But it’s not that way. Your doctor will have to try different medications. Perhaps the first one will work perfectly. However, there are often at least a couple, and at most a few trials of medication. And the waiting period, combined with your continued anxiety about giving your child medication, can cause a lot of stress.

Stick with it! If you are patient, you will find that your child will gain the benefits over the next few months.

Educate Yourself!

It’s helpful for you, as a parent or person, to separate myths from facts when it comes to medication.

Here is a helpful link to information about psychiatric medications from WebMD.

Psych Central also has a series of very helpful articles about psychiatric medications. (Look on the left side bar when you get there and you will see hyperlinks to topics like: Introduction to Mental Health Medications, Questions to Ask Your Doctor, and Medication Safety.

I’m reading a helpful book from Dr. Timothy E. Wilens, called Straight Talk About Psychiatric Medications for Kids. He is Associate Professor of Psychiatry at Harvard Medical School, specializing in pediatric and adult psycho-pharmacology.

Benefits of Medications for Aspergers

Again, don’t misunderstand me! There is no ‘cure’ for Aspergers. Nor am I sure I would want there to be a cure.

Rather, I am talking about some of the acute symptoms that can arise as a result of an Aspie child dealing with frustrations of an NT world.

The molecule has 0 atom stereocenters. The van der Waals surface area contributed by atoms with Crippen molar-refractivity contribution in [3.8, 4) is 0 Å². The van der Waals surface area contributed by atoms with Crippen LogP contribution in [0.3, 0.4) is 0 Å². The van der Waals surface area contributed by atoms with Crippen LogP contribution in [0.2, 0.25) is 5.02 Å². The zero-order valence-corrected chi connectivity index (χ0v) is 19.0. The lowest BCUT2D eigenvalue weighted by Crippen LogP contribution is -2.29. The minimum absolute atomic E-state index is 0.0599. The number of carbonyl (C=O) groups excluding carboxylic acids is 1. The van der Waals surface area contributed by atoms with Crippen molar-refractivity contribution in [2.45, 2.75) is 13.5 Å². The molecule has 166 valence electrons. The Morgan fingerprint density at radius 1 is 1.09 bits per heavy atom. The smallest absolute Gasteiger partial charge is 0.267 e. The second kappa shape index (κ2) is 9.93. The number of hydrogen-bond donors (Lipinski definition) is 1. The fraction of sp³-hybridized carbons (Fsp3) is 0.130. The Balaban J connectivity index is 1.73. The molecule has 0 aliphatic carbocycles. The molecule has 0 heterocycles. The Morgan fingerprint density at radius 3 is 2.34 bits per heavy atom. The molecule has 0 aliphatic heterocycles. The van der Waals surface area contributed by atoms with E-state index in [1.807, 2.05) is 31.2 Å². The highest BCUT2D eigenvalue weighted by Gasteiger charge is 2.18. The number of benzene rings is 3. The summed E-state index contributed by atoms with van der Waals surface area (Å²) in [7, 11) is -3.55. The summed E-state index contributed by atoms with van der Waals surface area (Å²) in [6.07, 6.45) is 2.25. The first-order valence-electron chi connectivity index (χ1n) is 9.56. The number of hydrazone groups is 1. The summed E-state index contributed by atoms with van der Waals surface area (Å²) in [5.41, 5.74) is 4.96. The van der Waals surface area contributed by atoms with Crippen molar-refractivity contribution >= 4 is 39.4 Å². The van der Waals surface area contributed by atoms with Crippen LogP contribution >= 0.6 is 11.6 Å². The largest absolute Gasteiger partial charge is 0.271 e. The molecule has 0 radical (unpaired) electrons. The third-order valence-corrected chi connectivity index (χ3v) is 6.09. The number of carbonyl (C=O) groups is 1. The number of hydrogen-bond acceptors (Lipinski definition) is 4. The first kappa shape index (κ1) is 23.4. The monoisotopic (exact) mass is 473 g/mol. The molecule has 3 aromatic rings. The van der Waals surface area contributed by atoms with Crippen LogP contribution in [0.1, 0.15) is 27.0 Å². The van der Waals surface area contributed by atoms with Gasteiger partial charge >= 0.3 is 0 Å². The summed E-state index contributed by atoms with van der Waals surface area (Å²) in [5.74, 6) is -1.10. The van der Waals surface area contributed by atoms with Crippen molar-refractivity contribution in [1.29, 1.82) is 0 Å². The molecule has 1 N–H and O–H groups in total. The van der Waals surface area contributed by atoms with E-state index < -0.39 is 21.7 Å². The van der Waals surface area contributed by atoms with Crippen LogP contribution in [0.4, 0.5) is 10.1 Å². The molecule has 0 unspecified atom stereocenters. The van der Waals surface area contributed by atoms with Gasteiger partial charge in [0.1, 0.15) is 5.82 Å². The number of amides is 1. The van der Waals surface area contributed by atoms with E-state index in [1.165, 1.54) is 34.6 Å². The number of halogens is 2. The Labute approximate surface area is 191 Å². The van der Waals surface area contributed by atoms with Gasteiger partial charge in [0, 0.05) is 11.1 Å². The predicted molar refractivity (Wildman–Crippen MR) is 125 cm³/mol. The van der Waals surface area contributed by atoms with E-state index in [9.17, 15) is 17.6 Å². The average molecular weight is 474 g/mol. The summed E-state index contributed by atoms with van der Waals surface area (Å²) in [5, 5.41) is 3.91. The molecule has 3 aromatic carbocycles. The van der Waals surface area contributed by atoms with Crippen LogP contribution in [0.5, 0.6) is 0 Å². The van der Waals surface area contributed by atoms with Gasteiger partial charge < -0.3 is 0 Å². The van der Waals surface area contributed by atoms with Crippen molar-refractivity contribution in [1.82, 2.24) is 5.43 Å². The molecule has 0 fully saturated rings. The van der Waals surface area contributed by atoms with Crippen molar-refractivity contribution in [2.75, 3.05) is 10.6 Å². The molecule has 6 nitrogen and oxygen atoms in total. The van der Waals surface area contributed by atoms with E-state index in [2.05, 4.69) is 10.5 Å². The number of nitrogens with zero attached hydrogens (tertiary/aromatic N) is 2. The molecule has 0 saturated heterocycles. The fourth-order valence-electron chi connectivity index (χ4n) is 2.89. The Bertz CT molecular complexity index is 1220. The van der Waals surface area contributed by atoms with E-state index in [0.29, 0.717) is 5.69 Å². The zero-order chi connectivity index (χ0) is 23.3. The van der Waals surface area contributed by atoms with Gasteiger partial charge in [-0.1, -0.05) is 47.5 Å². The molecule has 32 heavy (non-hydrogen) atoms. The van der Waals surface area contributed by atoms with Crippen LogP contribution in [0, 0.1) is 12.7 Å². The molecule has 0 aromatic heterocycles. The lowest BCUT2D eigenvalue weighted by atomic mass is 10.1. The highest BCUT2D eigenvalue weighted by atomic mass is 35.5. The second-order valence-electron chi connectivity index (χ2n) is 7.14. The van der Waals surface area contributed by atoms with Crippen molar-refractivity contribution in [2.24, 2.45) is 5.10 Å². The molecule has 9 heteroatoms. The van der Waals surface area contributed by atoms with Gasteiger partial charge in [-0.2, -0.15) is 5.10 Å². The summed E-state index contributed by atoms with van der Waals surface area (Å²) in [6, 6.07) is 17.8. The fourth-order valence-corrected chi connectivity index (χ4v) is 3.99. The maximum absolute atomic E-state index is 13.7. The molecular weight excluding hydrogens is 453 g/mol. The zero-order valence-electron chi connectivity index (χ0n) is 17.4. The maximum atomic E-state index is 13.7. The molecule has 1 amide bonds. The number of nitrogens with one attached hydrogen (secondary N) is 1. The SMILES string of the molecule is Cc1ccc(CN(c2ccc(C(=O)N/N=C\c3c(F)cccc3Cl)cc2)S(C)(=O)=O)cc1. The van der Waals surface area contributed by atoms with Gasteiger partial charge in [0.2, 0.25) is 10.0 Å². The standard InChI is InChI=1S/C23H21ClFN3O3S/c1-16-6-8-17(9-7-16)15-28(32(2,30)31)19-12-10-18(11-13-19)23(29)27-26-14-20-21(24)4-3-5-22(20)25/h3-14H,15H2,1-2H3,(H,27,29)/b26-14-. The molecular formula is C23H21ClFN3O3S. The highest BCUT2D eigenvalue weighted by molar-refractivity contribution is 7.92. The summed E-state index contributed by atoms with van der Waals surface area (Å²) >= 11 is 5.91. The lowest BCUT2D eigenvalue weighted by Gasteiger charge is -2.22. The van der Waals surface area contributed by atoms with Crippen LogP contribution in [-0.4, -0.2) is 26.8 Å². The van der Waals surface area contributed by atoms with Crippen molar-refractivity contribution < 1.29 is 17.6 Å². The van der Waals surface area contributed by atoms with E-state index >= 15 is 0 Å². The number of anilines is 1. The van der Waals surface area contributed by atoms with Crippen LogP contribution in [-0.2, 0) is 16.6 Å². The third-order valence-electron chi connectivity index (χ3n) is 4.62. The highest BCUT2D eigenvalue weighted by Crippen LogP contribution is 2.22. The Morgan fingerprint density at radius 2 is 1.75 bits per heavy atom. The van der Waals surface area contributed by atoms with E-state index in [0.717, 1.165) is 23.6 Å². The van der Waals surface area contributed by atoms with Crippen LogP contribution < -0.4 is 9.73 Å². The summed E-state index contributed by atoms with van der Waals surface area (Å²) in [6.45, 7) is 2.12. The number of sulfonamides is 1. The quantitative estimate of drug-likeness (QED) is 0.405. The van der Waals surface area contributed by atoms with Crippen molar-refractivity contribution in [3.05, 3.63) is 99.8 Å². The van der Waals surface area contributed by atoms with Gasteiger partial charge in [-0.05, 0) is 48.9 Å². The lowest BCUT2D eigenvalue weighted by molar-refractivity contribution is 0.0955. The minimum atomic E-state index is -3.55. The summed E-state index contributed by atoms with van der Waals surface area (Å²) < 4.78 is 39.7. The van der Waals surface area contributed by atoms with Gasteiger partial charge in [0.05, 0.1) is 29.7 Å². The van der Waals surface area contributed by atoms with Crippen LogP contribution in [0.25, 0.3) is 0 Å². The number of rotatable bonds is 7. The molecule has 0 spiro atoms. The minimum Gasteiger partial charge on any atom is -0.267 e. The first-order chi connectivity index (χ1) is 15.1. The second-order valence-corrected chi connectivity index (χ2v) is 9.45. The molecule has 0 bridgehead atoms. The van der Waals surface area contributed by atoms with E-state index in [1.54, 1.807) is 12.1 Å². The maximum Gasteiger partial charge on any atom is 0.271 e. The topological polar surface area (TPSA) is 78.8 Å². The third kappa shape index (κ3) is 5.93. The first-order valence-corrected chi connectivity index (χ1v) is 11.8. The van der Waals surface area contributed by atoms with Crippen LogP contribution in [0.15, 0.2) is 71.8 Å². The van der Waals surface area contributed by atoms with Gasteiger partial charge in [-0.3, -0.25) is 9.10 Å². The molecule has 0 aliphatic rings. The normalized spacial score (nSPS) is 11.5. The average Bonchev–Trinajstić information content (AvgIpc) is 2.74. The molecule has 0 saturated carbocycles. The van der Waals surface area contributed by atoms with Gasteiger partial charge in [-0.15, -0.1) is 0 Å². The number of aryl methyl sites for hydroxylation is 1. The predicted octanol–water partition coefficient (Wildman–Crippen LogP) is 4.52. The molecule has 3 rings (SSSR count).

Relief of Symptoms

When the doctor finds the right medication for your child, you will find that the most acute symptoms: meltdowns, intense anger, extreme hyperactivity, will subside.

Increased Ability to Learn

When those acute symptoms subside, your child can then learn better in school, in social skills groups, and in therapy.

More Peace at Home

And there will be more peace in your home.

Intensive Research and Regulation

In addition, most medications undergo rigorous research before they are released to the public. And the psychiatrist, if s/he is a quality doctor, will be board certified to prescribe those medications. Therefore, there are a number of checks and balances in place to make sure that your child is receiving the safest medication for her/his needs.

Guidelines for Medication for the Autism Spectrum from Temple Grandin

I found these guidelines from Temple Grandin at Autism Today.

Try the non-drug approaches first. (Actually, this is my guideline, but one that Dr. Grandin advocates as well).